This is a basket-shift upstrike! When you shift, the entire basket moves from back to front (and back) and the carriage doesn't move at all. This is contrary to, for example, the Remington 6 or 7 and earlier, where shifting moves part of the carriage from front to back (and back).

The Fay-Sholes No. 7 only has a left-hand shift key. But the basket-shift is very light, and using the left hand to shift is therefore less of a problem. You can easily do a shift-S, for example, with your left hand.

The inside the the machine feels very roomy. In many ways, the Fay-Sholes looks like an improved Remington 6 or 7: it features metal key levers instead of wooden ones, the key lever springs in the back are neatly organized on a metal bar, and generally things feel tighter than on a Remington 6/7.

On the other hand, it doesn't look like it features an automatic ribbon reverse mechanism, or an automatic way of moving the ribbon front-to-back, two features present on the Remington 6 as well as the Smith Premier 2. You can move the ribbon forward/backward with a knob on the right side of the machine. I still need to verify exactly how this works.

I just found out that the machine might be missing a vertical rod in front, right under the character indicator. The purpose of this is to prevent the key levers from moving when reaching the right margin. The character indicator is lifted, its back lowered, therefore pushing down the rod, which pushes another bar that blocks the key levers. This part appears missing on the few pictures of Fay-Sholes 6 or 7 online. On the other hand it is present on other models (maybe model 4?). Could it be that the hardware was there on the 6/7 but the rod never installed? Or it might just have fallen off. This needs more research. Either way, it shouldn't be hard to build a replacement if needed.

This machine has a Swiss-German QWERTZ keyboard, with a dead key for the circumflex and grave accents which also allows for writing in French or Italian. Interestingly enough, unlike most dead keys which you hit before the letter, here you hit the dead key *after*. So you type "e", which advances the carriage, then:"^", which writes on top of the previous letter without advancing the carriage! This is a fun way to do it as that means the typebar for the dead key must hit to the left of the normal position.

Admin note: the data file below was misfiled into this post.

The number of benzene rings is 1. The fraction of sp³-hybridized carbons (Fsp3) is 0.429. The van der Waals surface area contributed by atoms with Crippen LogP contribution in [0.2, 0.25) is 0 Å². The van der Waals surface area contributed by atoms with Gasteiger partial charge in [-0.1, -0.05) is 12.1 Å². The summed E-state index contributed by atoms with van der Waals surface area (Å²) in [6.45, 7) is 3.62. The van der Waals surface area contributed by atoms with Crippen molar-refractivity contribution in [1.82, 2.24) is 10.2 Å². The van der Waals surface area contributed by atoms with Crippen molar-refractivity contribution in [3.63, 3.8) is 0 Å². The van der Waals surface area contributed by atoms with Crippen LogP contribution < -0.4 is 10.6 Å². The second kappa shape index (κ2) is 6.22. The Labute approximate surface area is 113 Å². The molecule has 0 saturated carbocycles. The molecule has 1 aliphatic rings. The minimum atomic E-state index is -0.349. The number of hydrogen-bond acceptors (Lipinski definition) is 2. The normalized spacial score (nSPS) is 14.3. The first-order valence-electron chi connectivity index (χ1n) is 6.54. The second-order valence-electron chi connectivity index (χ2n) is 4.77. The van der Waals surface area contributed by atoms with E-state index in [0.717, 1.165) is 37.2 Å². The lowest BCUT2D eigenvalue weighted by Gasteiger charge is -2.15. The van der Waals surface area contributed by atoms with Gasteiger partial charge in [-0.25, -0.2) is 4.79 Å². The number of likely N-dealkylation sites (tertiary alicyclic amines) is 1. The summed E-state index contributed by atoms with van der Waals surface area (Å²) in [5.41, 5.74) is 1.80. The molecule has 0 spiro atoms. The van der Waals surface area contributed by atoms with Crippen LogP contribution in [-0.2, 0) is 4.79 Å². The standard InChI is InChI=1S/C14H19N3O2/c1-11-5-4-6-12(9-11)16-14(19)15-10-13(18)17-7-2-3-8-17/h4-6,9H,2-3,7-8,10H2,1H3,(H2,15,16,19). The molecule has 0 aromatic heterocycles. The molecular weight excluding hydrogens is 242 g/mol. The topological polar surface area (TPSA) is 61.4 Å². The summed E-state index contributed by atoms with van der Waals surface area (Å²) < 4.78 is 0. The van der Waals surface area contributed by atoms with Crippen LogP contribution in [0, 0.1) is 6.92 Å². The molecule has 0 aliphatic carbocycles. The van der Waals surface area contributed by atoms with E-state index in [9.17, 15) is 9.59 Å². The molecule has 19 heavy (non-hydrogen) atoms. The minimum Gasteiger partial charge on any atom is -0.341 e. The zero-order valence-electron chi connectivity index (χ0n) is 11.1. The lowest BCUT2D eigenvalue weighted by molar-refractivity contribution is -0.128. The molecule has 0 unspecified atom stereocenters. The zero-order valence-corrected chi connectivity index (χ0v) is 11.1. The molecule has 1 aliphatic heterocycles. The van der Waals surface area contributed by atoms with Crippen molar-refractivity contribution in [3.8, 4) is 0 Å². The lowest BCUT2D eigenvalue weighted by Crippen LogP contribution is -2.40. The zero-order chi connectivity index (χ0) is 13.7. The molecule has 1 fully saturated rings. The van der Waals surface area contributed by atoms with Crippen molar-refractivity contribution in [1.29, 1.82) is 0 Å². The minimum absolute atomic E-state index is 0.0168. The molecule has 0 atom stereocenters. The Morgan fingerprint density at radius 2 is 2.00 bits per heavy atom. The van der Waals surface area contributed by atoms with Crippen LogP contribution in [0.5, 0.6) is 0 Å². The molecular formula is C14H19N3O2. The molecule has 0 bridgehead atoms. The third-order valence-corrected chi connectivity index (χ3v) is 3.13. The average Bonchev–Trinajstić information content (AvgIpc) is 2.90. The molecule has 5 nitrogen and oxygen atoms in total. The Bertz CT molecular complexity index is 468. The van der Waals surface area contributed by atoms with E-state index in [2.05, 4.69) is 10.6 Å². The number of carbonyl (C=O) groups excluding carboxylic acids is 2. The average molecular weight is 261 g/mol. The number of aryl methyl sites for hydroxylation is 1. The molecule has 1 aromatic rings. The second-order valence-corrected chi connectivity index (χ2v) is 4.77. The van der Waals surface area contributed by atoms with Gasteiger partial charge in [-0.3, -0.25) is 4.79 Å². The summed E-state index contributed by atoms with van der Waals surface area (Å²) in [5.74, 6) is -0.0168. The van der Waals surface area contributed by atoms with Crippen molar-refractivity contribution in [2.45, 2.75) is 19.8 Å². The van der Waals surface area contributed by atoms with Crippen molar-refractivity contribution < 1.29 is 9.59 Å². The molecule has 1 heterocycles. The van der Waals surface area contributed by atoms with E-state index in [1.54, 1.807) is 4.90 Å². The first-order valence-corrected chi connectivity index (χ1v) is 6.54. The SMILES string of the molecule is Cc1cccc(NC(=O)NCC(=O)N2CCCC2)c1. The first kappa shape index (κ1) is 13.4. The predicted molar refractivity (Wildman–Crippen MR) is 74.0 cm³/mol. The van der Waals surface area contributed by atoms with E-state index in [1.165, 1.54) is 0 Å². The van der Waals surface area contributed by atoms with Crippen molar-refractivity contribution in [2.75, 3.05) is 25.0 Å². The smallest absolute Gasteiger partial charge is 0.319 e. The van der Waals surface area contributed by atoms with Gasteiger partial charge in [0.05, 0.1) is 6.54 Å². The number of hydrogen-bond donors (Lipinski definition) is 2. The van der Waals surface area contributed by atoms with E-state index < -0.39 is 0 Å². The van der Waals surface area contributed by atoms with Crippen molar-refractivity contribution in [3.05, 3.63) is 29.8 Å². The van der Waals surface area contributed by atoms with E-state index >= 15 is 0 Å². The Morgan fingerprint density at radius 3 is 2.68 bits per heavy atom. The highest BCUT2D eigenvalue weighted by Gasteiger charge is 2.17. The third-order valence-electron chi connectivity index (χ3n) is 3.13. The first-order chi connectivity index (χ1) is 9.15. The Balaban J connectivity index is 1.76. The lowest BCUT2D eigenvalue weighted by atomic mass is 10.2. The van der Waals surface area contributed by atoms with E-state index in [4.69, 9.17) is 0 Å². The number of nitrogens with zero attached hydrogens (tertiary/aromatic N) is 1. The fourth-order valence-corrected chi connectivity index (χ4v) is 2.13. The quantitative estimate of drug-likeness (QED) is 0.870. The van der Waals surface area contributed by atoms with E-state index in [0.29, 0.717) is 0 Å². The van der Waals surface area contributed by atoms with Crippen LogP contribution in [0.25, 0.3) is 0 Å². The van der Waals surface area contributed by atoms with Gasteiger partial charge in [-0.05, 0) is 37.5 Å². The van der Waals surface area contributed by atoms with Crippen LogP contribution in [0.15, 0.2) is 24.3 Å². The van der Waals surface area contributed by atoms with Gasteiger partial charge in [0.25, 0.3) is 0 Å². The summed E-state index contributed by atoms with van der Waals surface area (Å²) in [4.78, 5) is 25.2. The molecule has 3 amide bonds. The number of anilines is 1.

I found the serial number under the carriage. This requires removing the carriage, which is very easy: just remove the two screws, one on the left and one on the right side.

As of August 7, 2019, the machine is essentially cleaned and restored, with a few little details to take care of.

During the restoration, I noticed that the escapement was behaving erratically. The horizontal dented bar was moving up at each keystroke but not in a nice way. After I typed a little with the machine, a nut that was holding it, and which I had removed and put back, just flew off. I then realized that the bar had been incorrectly adjusted. It did not properly swivel on its pivots. I took it out and adjusted it properly, and voila, the escapement now works seemingly as it should.

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Hunter: Erik Bruchez (ebruchez)

Erik Bruchez's Typewriter Galleries [ My Collection ] [ My Sightings ]

Status: Typewriter Hunter
Points: 4341

I started collecting my first pre-WW2 standard typewriters in 2017. Since then I have added a few machines to my collection, which now ranges from the 1890s to the 1970s. As of April 2019, I have more big standard (desktop) typewriters than portables, and a few standard electrics.



RESEARCH NOTE: When researching the Fay-Sholes 7 on a computer with lots of screen real estate, you may find that launching the Fay-Sholes Serial Number page and the Fay-Sholes 7 By Model/Year/Serial page in new browser windows can give you interesting perspectives on changes throughout the model series.